Examining the Aboriginal Art Centre Model

Case Studies, Crafts, Handlooms, Art

Examining the Aboriginal Art Centre Model: A Case Study

Wood, Sharmila

This is a brief case study of the structure of Aboriginal art centres in Australia. The purpose of this case study is to examine a model that could be applied to other craft centres, in India and elsewhere. It does not propose how the Art centre structure could be applied in different contexts; it instead, provides an overview of the governance, legal and organizational framework of an Aboriginal art centre. A key element of the Art Centre model is that Aboriginal artists having control over the key decision making, priorities, and strategic direction of the centre, and have a stake in administering their own affairs. Successful art centres have been best practice models of livelihoods and enterprise development that provide a co-operative structure, that effectively services it artist/members.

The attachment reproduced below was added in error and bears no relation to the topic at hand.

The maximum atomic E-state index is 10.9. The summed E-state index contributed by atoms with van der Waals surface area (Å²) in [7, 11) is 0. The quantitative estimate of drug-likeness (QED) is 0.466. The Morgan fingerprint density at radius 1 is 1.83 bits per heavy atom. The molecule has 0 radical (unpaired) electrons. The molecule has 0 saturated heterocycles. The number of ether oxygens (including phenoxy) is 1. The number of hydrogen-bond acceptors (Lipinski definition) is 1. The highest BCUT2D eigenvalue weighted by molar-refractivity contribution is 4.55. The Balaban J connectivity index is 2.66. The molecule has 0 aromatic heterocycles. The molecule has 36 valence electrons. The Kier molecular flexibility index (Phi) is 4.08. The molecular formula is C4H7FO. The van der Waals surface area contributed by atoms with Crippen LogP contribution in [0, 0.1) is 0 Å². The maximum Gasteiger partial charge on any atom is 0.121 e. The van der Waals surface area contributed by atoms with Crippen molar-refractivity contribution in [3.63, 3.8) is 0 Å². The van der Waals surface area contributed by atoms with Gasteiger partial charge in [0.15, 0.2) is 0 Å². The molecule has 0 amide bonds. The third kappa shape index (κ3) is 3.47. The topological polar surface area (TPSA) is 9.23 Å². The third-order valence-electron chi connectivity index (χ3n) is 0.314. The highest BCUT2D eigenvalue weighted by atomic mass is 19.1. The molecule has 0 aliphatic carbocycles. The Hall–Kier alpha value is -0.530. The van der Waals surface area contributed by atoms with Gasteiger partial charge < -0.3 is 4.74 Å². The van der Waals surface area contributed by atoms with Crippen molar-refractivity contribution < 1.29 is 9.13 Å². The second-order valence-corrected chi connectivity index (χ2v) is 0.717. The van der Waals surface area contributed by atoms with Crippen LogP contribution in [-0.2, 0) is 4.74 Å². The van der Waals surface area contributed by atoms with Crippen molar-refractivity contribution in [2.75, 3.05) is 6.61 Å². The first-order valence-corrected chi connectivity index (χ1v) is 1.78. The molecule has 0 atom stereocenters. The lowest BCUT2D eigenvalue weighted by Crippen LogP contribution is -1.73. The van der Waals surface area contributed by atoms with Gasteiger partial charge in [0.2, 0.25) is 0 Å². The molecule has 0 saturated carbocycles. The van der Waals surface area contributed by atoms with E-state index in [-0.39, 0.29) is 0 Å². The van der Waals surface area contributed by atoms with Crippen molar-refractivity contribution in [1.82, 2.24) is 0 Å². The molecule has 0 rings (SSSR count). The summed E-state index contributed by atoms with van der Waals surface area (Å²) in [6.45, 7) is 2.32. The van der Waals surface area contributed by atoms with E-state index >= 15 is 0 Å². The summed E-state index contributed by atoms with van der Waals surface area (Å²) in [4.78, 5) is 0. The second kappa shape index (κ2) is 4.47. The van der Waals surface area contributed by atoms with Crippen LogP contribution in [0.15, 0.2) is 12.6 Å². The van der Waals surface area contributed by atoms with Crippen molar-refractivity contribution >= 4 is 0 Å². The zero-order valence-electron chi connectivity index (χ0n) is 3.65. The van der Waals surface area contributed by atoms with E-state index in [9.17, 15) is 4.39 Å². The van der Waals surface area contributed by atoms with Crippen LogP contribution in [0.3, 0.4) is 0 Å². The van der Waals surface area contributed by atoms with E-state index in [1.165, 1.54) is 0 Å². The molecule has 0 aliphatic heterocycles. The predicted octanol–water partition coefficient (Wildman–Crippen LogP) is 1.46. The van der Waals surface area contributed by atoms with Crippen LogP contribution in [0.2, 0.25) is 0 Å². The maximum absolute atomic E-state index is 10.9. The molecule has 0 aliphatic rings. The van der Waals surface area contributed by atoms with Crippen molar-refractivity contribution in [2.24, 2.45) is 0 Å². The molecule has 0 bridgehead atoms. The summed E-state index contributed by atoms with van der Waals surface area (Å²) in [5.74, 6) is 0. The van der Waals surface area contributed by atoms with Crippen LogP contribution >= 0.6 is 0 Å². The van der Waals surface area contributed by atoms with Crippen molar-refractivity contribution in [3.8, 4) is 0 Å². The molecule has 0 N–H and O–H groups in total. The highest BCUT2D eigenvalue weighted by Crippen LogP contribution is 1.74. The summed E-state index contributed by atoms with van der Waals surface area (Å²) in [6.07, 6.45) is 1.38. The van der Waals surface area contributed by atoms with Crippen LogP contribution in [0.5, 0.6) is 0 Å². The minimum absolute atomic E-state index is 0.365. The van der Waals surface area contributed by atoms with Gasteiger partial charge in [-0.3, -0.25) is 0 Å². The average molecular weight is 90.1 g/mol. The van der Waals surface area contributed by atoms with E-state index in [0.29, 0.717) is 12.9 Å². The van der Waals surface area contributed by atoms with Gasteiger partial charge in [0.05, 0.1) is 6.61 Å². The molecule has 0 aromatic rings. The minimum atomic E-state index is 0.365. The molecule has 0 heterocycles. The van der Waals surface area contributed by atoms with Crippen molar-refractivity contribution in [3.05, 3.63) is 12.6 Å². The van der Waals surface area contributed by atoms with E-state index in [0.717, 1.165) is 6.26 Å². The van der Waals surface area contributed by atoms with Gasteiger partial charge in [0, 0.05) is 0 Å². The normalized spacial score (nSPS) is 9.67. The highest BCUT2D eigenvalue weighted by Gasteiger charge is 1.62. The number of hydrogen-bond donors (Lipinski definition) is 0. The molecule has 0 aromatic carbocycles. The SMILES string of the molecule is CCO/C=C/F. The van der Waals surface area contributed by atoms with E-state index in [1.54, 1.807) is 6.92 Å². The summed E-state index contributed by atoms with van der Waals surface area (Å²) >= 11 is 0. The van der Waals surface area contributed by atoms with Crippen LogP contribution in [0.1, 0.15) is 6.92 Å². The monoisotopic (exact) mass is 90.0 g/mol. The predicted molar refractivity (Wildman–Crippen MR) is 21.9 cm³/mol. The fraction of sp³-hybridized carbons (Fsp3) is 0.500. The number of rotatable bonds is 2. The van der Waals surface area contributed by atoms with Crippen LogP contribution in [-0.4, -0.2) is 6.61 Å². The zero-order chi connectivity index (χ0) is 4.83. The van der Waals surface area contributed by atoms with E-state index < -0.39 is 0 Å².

Aboriginal Art Centres are broadly defined as locally owned and managed Aboriginal Arts enterprises that support the production and marketing of diverse works of art and craft.1 They are commercially focused organizations, that reflect the values, and distinctiveness of Aboriginal cultures. Their aim is to provide access to independent incomes for Aboriginal people living in remote communities, and to share business experience. They are usually operated as non-profit co-operatives, with artists earning a percentage of each painting, or art object that is sold. The remaining amount is absorbed back i...
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